The Pandora is a seventh-generation handheld game console. When it ships in November 2008, it will be the most powerful handheld gaming console available.
The Pandora will run a Linux distribution. There will be no fees for developer tools and hence anyone will be free to develop and release games for the system.
The Pandora uses a Texas Instruments OMAP 3530 System-on-Chip. This includes the ARM Cortex-A8 processor, the TI C64X programmable DSP, the PowerVR SGX 530 3D accelerator and supporting components.
The first revisions of the console included 128MB of DDR RAM, and 256MB of on-board NAND flash memory. However, the final revision that is sold to consumers has 256MB of DDR RAM and 512MB of on-board NAND memory. Storage space is available through 2 SDHC card slots and via USB host capabilities for connecting any standard USB flash drive and hard drive.
Input and output
The Pandora includes two analog pads, a directional pad, 4 action buttons, 2 shoulder buttons, 3 function buttons (start/select/home), and a QWERTY keyboard.
The Pandora's display will be a 800*480 display, which additionally will have touchscreen functionality.
The Pandora will have the ability to output S-video and composite signals to television sets. In addition, picture-in-picture and seperate signals for the TV and LCD will be supported.
The Pandora will have a high-quality sound DAC, and an ADC and internal microphone for recording. A pair of stereo speakers is built into the display. The volume control is a wheel.
The Pandora will have an almost-full QWERTY keyboard, with additional keys using Function. Control will likely be mapped onto one of the action or shoulder buttons.
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- The name: Pandora 
- Dimensions: 140 x 83 x 27 mm (slightly larger than a DS Lite: vs 133 mm × 73.9 mm × 21.5 mm)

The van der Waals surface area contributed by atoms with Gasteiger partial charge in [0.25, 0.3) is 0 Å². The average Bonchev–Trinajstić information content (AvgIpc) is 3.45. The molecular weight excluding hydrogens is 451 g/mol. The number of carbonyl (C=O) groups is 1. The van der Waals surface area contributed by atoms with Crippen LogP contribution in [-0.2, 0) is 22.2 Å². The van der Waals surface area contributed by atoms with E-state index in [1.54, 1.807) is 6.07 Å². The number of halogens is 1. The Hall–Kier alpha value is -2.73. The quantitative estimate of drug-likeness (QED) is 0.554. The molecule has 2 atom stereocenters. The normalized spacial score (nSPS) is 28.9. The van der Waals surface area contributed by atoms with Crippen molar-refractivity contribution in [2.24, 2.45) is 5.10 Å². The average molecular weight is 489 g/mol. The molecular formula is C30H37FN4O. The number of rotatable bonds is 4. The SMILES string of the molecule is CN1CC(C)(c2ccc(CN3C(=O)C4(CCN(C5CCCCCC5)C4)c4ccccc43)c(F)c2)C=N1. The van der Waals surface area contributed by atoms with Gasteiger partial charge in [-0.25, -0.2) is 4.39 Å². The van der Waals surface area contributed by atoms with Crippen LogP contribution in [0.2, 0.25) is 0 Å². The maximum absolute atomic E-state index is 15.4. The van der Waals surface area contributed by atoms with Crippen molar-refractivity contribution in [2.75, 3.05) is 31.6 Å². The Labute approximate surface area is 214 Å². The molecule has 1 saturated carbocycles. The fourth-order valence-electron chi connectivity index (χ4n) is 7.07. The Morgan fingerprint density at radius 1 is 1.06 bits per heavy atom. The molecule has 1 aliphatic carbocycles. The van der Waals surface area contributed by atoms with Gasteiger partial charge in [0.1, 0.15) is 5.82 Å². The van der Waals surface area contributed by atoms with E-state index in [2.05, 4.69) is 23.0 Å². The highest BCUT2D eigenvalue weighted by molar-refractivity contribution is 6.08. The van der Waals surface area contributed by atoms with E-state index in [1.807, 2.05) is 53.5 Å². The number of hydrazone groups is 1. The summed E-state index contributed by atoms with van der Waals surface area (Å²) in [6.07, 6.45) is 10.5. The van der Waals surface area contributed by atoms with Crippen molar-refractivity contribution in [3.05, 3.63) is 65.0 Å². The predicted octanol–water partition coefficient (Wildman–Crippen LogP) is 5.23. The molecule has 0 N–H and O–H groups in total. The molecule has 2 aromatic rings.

- Price: 199 GBP(incl. VAT) (approx. $330 USD, 212 € (excl. VAT)
- Release date: Pre-orders for the first batch of 4000 Pandoras sold out in six days. Units from this batch are expected to ship in November 2008. Orders for the next batch will be taken in December 2008 for a March 2009 delivery.
- Case will be a bit smaller the GP2X, and will be a mix of metal and plastic. 
- Core Hardware:
- Texas Instrument's OMAP3530 System-on-chip.   Specifications can be found at this link: 
- PowerVR SGX GPU (OpenGL ES 2.0, several million polygons per second). OpenGL ES demonstrated: 
- 128MB of DDR SDRAM in the developer units and 256MB in consumer units.
- Real Time Clock (RTC) built in, to keep track of time. 
- 256MB of internal flash memory on developer boards and 512MB on consumer pandoras.
- Will be "unbrickable".
- Display: 800x480 widescreen (5:3), 4.3 inches, touchscreen LCD.
- Brightness:300 cd/m2, Contrast ratio:450:1, Response time:tr+tf=30ms
- Dimensions: 93.6 x 56.2 mm (4.3 inches, 5:3 aspect ratio).
- TV-out included in hardware, A/V-OUT Port (similar in appearance to a large USB OTG port) outputs S-Video and Composite and inputs 3,5mm Headphone/Microphone cables..